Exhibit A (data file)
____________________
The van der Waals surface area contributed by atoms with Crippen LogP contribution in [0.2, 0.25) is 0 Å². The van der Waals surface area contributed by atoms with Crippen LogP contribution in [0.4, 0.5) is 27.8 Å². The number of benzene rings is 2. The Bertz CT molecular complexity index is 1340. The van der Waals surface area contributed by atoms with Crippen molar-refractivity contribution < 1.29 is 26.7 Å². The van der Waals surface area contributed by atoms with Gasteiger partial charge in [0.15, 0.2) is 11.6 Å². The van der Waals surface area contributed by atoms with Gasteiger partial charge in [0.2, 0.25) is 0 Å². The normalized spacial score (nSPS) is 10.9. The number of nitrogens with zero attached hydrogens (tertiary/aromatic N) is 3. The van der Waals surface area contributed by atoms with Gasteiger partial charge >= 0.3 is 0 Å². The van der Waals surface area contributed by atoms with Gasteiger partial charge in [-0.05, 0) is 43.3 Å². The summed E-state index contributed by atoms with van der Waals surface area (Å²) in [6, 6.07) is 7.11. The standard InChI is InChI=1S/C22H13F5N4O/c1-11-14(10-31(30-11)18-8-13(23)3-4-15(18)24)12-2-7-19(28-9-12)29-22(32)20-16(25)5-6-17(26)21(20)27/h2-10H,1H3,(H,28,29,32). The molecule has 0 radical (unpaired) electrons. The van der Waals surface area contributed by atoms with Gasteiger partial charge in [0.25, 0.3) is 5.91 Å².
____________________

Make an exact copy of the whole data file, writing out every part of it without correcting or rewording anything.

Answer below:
The van der Waals surface area contributed by atoms with Crippen LogP contribution in [0.2, 0.25) is 0 Å². The van der Waals surface area contributed by atoms with Crippen LogP contribution in [0.4, 0.5) is 27.8 Å². The number of benzene rings is 2. The Bertz CT molecular complexity index is 1340. The van der Waals surface area contributed by atoms with Crippen molar-refractivity contribution < 1.29 is 26.7 Å². The van der Waals surface area contributed by atoms with Gasteiger partial charge in [0.15, 0.2) is 11.6 Å². The van der Waals surface area contributed by atoms with Gasteiger partial charge in [0.2, 0.25) is 0 Å². The normalized spacial score (nSPS) is 10.9. The number of nitrogens with zero attached hydrogens (tertiary/aromatic N) is 3. The van der Waals surface area contributed by atoms with Gasteiger partial charge >= 0.3 is 0 Å². The van der Waals surface area contributed by atoms with Gasteiger partial charge in [-0.05, 0) is 43.3 Å². The summed E-state index contributed by atoms with van der Waals surface area (Å²) in [6, 6.07) is 7.11. The standard InChI is InChI=1S/C22H13F5N4O/c1-11-14(10-31(30-11)18-8-13(23)3-4-15(18)24)12-2-7-19(28-9-12)29-22(32)20-16(25)5-6-17(26)21(20)27/h2-10H,1H3,(H,28,29,32). The molecule has 0 radical (unpaired) electrons. The van der Waals surface area contributed by atoms with Gasteiger partial charge in [0.25, 0.3) is 5.91 Å².